The official verdict on BHRT, also known as Compounded Bioidentical Hormone Therapy (CRT) is still out with medical professionals sitting in two camps for and against this alternative to conventional HRT. Hormones used in BHRT are typically identical to the natural hormones made by your body, derived from plant origin but still obviously act as hormone supplements. The other major difference between conventional HRT and BHRT is the way in which it is applied; the use of BHRT is typically more individualised with the products being specially made on a case-by-case basis based on extensive hormonal and salivary testing on each patient first as opposed to prescribing standardised products and doses. Supporters of BHRT claim that this approach maximises benefits and reduces risks, however, there are conflicting opinions on this and evidence supporting this claim is not fully established, although some recent research into one product has had good outcomes. Officially though, it is important to note though that even BHRT is contraindicated in patients with a history of hormone dependent cancers, and some still argue that they theoretically carry all the same risks as standard HRT.

Alternatives to HRT?

Despite new safety data and forms of HRT, there is still a demand for non-hormonal therapies to alleviate the symptoms of menopause despite driven by the well-publicised awareness of the risks of HRT or in situations where the use of HRT is simply contraindicated.

Phytoestrogens are plant-based estrogen-like substances which have a similar chemical structure to estrogen, and because of this, they can attach to and ‘switch on’ oestrogen receptors, and therefore have an estrogen-like effect in the body. Many foods contain phytoestrogens, including foods of the pea family, i.e., soya and other legumes, as well as seeds such as linseeds. These are in relatively low concentrations in their natural food format though, so they can’t really have much effect as foods unless they are concentrated. Soy isoflavones are one of the most well-researched and established types of phytoestrogens for menopausal symptoms and concentrated extracts of these have proven effective in the treatment of menopause syndrome, however, it is important to note that even the use of phytoestrogen supplements is still considered contraindicated where there is a history of hormone dependent cancers as they are able to mimic estrogen and cause estrogen-like effects which is not desirable in these situations.

Herbal medicine (Phytotherapy) offers a few researched, plant-based medicines which may offer relief for various aspects of menopausal syndrome. Some of the most established include Black cohosh, Red clover, Sage leaf, Tribulus leaf and Vitex agnus castus. For best results, it’s always ideal to consult with a registered phytotherapist on what the best option is on an individual basis, especially if you have any of the hormonal risks mentioned, as some of these may have oestrogen-like effects. Contact the South African Association of Registered Phytotherapists (SAARP) to find a practitioner near you.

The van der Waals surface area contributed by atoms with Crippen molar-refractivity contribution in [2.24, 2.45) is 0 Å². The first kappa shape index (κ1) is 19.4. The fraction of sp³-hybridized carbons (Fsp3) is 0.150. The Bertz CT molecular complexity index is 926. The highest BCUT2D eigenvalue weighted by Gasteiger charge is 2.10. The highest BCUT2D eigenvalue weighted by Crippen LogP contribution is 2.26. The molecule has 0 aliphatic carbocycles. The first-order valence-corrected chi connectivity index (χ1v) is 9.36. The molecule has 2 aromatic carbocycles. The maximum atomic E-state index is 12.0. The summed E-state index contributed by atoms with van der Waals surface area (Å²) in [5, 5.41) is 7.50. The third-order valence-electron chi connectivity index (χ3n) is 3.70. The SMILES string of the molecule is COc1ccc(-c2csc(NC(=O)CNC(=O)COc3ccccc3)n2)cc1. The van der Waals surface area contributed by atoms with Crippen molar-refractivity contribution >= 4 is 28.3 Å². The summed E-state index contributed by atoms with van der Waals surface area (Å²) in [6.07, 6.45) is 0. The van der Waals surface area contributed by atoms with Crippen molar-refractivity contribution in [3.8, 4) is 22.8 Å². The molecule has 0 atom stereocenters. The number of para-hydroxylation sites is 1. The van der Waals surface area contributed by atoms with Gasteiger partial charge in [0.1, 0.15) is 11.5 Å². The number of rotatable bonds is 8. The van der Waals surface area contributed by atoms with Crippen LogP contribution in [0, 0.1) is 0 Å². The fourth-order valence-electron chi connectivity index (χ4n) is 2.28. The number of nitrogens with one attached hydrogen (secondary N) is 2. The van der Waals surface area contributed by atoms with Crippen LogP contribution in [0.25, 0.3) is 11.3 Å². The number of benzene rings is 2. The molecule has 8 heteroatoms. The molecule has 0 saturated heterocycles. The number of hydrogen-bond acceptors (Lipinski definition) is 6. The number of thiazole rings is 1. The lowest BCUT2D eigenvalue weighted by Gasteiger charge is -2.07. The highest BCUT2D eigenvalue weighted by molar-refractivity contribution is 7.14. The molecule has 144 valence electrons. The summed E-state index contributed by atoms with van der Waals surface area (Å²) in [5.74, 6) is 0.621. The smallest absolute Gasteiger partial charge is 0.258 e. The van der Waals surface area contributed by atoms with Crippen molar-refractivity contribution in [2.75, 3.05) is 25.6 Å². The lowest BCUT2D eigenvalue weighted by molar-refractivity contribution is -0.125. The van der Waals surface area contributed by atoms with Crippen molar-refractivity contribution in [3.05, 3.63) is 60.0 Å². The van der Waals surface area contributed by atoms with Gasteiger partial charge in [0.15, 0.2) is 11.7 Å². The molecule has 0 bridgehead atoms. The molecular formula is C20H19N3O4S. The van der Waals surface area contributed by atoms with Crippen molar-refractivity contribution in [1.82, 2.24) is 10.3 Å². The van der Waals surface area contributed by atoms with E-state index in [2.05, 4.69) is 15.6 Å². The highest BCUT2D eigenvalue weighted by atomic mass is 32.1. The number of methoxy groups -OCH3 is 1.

Various published clinical trials support the use of Homoeopathy as a non-hormonal intervention for the treatment of menopause symptoms – since homoeopathic remedies do not interact with estrogen receptors, the mimicking of estrogen is avoided, making them a safe alternative treatment for menopause in patients who are contraindicated for HRT or products which induce estrogen-like effects. There are some good homeopathic formulas available over the counter to support menopausal syndrome, but an individually prescribed medicine by a registered homeopath is ideal especially in more difficult cases. To find a registered homeopath in your area, contact the Homeopathic Association of South Africa.

A.Vogel Menoforce – Hot Flush and Night Sweat Remedy

A.Vogel Menoforce Hot Flush and Night Sweat Remedy is a herbal medicine made from fresh sage leaf for the supportive treatment of menopausal syndrome and associated hot flushes and night sweats, as well as for the supportive treatment of hyperhidrosis (excessive sweating) that does not contain oestrogen or have an oestrogen-like action.

Supported by two clinical trials, in menopausal women A. Vogel Menoforce it is used to:

  • Reduce the frequency and intensity of hot flushes and night sweats
  • Improve sleep quality
  • Improve mental focus (cognitive function) and anxiety
  • Improve fatigue
  • Improve somato-vegative (flushes, sweats, palpitations) symptoms

Mode of action:

The latest laboratory research into how it works shows that A. Vogel Menoforce may control flushes and sweats by interacting with receptors in the body’s thermostat area of the brain and directly with receptors on sweat glands and blood vessel walls. It also interacts with receptors which positively affect mood and anxiety, which supports what was found in the latest clinical trial where it produced healthy, relaxed brain waves in menopausal women under stressful conditions. Sage tincture used to make A. Vogel Menoforce was also shown not to have any oestrogen-like activity in laboratory research.

Further reading

  1. Bommer S, Klein P, Suter A. 2011. First time proof of sage's tolerability and efficacy in menopausal women with hot flushes. Adv Ther. 28(6): 490-500. Available from: https://pubmed.ncbi.nlm.nih.gov/21630133/
  2. Bommer S, Dipah G.N, Suter, A, Dimpfel, W. 2019. Salvia extract for the treatment of menopausal symptoms: a randomized, controlled, blind clinical trial. Planta Med, 85, P-420. Available from: https://www.thieme-connect.com/products/ejournals/html/10.1055/s-0039-3400129
  3. Harper-Harrison G, Shanahan MM. Hormone Replacement Therapy. Updated 2020 Jun 3. In: StatPearls Internet. Treasure Island (FL): StatPearls Publishing; 2020 Jan-. Available from: https://www.ncbi.nlm.nih.gov/books/NBK493191/
  4. Harvey B, Spangler M. 2020. Compounded Bioidentical Hormone Therapy. US Pharmacist. 45(9): 27-9. Available from: https://www.uspharmacist.com/article/compounded-bioidentical-hormone-therapy
  5. The Menopause Rating Scale (MRS). Available from: http://www.menopause-rating-scale.info/publications.htm
  6. Rahte S, Evans R, Eugster PJ, Marcourt L, Arcourt L, Wolfender JL, Kortenkamp A & Tasdemir D. 2013. Salvia officinalis for hot flushes: towards determination of mechanism of activity and active principles. Planta Med, 79, 753-60. Available from: https://pubmed.ncbi.nlm.nih.gov/23670626/
  7. Tober C. and Schoop R. 2019. Modulation of neurological pathways by Salvia officinalis and its dependence on manufacturing process and plant parts used. BMC Complementary and Alternative Medicine 19(1): 128. Available from: https://bmccomplementmedtherapies.biomedcentral.com/articles/10.1186/s129060192549xs129060192549xs129060192549x